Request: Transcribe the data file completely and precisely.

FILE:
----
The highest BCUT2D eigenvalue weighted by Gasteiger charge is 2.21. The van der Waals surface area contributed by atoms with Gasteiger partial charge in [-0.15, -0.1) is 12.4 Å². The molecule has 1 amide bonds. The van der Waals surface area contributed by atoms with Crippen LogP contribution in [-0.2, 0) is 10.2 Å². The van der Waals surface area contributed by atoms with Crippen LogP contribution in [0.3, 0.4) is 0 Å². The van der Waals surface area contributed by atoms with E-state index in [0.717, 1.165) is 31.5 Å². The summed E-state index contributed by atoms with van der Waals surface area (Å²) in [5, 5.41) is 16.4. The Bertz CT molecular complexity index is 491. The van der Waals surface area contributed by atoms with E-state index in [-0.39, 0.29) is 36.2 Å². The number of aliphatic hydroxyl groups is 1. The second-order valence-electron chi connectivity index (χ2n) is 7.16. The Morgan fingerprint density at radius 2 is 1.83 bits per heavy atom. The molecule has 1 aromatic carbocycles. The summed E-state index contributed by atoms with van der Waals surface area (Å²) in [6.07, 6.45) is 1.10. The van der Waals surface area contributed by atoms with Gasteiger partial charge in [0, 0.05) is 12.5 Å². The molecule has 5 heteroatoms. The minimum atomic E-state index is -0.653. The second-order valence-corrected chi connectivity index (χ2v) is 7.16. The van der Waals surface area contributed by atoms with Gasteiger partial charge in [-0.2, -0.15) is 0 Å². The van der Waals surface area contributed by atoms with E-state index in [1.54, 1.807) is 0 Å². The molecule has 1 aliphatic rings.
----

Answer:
The highest BCUT2D eigenvalue weighted by Gasteiger charge is 2.21. The van der Waals surface area contributed by atoms with Gasteiger partial charge in [-0.15, -0.1) is 12.4 Å². The molecule has 1 amide bonds. The van der Waals surface area contributed by atoms with Crippen LogP contribution in [-0.2, 0) is 10.2 Å². The van der Waals surface area contributed by atoms with Crippen LogP contribution in [0.3, 0.4) is 0 Å². The van der Waals surface area contributed by atoms with E-state index in [0.717, 1.165) is 31.5 Å². The summed E-state index contributed by atoms with van der Waals surface area (Å²) in [5, 5.41) is 16.4. The Bertz CT molecular complexity index is 491. The van der Waals surface area contributed by atoms with E-state index in [-0.39, 0.29) is 36.2 Å². The number of aliphatic hydroxyl groups is 1. The second-order valence-electron chi connectivity index (χ2n) is 7.16. The Morgan fingerprint density at radius 2 is 1.83 bits per heavy atom. The molecule has 1 aromatic carbocycles. The summed E-state index contributed by atoms with van der Waals surface area (Å²) in [6.07, 6.45) is 1.10. The van der Waals surface area contributed by atoms with Gasteiger partial charge in [0, 0.05) is 12.5 Å². The molecule has 5 heteroatoms. The minimum atomic E-state index is -0.653. The second-order valence-corrected chi connectivity index (χ2v) is 7.16. The van der Waals surface area contributed by atoms with Gasteiger partial charge in [-0.2, -0.15) is 0 Å². The van der Waals surface area contributed by atoms with E-state index in [1.54, 1.807) is 0 Å². The molecule has 1 aliphatic rings.